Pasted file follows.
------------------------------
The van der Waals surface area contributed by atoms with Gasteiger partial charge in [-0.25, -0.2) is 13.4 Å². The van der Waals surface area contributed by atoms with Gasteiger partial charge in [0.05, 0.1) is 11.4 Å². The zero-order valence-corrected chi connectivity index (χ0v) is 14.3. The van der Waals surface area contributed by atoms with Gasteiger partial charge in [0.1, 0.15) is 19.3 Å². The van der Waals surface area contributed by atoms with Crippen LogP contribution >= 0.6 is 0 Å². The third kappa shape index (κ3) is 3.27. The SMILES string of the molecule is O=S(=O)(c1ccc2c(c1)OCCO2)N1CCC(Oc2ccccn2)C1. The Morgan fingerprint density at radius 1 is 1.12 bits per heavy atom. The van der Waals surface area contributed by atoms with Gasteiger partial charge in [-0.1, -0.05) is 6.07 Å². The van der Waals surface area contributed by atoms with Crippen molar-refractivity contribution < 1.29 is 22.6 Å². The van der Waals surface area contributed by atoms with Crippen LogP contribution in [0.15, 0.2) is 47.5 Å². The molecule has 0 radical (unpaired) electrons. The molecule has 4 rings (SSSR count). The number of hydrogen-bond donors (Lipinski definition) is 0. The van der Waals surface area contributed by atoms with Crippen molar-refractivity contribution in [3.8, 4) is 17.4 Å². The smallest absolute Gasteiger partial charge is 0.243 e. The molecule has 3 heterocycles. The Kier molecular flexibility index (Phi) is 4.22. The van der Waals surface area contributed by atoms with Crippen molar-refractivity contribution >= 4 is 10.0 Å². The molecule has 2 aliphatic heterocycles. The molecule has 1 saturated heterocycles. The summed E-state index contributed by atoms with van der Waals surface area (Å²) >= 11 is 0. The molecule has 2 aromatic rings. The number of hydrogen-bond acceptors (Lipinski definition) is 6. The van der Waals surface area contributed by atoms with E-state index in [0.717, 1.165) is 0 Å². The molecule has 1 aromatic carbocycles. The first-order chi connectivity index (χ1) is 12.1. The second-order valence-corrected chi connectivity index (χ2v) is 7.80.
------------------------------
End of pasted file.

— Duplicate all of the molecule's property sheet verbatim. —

The van der Waals surface area contributed by atoms with Gasteiger partial charge in [-0.25, -0.2) is 13.4 Å². The van der Waals surface area contributed by atoms with Gasteiger partial charge in [0.05, 0.1) is 11.4 Å². The zero-order valence-corrected chi connectivity index (χ0v) is 14.3. The van der Waals surface area contributed by atoms with Gasteiger partial charge in [0.1, 0.15) is 19.3 Å². The van der Waals surface area contributed by atoms with Crippen LogP contribution >= 0.6 is 0 Å². The third kappa shape index (κ3) is 3.27. The SMILES string of the molecule is O=S(=O)(c1ccc2c(c1)OCCO2)N1CCC(Oc2ccccn2)C1. The Morgan fingerprint density at radius 1 is 1.12 bits per heavy atom. The van der Waals surface area contributed by atoms with Gasteiger partial charge in [-0.1, -0.05) is 6.07 Å². The van der Waals surface area contributed by atoms with Crippen molar-refractivity contribution < 1.29 is 22.6 Å². The van der Waals surface area contributed by atoms with Crippen LogP contribution in [0.15, 0.2) is 47.5 Å². The molecule has 0 radical (unpaired) electrons. The molecule has 4 rings (SSSR count). The number of hydrogen-bond donors (Lipinski definition) is 0. The van der Waals surface area contributed by atoms with Crippen molar-refractivity contribution in [3.8, 4) is 17.4 Å². The smallest absolute Gasteiger partial charge is 0.243 e. The molecule has 3 heterocycles. The Kier molecular flexibility index (Phi) is 4.22. The van der Waals surface area contributed by atoms with Crippen molar-refractivity contribution >= 4 is 10.0 Å². The molecule has 2 aliphatic heterocycles. The molecule has 1 saturated heterocycles. The summed E-state index contributed by atoms with van der Waals surface area (Å²) >= 11 is 0. The molecule has 2 aromatic rings. The number of hydrogen-bond acceptors (Lipinski definition) is 6. The van der Waals surface area contributed by atoms with E-state index in [0.717, 1.165) is 0 Å². The molecule has 1 aromatic carbocycles. The first-order chi connectivity index (χ1) is 12.1. The second-order valence-corrected chi connectivity index (χ2v) is 7.80.